Power unit No. 5 of the Zaporozhye NPP is transferred from the “hot shutdown” mode to the “cold shutdown” mode, reported International Atomic Energy Agency (IAEA). The nuclear power plant plans to determine the reason for the detection of boron in the cooling circuit. In “hot shutdown” mode, only one of the station’s six reactors will remain for steam production and heating.
“Cold shutdown” is a safe state of a nuclear reactor when it is shut down at low pressure and low temperature of the cooling water. In the “hot stop” mode, the water is heated from the idle reactor.
The transition of the reactor plant to the “cold shutdown” mode began on November 20. According to plans, it was supposed to be completed the next day, November 21. The boron concentration in the affected cooling circuit was reported by the IAEA to be within specification limits. No radioactivity was detected in the second circuit, the agency noted.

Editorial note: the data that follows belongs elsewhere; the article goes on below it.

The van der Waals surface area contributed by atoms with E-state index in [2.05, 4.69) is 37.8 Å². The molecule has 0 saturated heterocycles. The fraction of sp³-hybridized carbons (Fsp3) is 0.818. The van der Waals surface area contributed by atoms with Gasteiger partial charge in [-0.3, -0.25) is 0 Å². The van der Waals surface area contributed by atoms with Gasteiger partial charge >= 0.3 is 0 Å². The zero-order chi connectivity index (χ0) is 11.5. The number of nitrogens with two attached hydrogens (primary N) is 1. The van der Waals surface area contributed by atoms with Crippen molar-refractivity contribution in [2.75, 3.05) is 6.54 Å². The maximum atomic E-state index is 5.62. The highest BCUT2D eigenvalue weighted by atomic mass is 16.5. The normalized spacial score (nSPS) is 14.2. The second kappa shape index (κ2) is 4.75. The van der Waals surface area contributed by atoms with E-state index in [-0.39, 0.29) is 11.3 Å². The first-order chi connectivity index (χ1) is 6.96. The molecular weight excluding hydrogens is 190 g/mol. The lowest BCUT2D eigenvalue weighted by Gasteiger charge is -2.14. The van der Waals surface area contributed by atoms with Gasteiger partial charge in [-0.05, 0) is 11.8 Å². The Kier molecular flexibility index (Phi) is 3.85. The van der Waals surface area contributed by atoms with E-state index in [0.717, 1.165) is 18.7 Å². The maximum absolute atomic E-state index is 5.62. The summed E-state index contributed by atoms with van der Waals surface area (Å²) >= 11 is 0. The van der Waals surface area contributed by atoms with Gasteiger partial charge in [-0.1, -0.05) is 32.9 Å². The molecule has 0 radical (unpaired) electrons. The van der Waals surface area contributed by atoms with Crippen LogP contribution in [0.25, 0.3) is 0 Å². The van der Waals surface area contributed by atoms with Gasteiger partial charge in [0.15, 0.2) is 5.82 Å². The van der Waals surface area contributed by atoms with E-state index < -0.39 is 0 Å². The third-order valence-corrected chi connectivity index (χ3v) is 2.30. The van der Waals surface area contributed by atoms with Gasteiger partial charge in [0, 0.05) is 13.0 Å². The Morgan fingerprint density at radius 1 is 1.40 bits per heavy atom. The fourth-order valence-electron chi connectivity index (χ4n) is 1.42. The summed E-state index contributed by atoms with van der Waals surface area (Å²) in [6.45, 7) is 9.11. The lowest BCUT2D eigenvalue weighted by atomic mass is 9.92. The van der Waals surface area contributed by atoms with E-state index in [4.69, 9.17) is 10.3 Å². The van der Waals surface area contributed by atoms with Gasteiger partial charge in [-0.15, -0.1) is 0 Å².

Zaporozhye NPP is the largest nuclear power plant in Europe, has six power units with a total capacity of 6 GW. The station is located near the city of Energodar in the Zaporozhye region on the shore of the Kakhovka reservoir. Russian troops took control of the station at the beginning of the military operation in Ukraine. After the announcement of the annexation of the territory of the Zaporozhye region to Russia, the station was transferred to the ownership of the Russian Federation.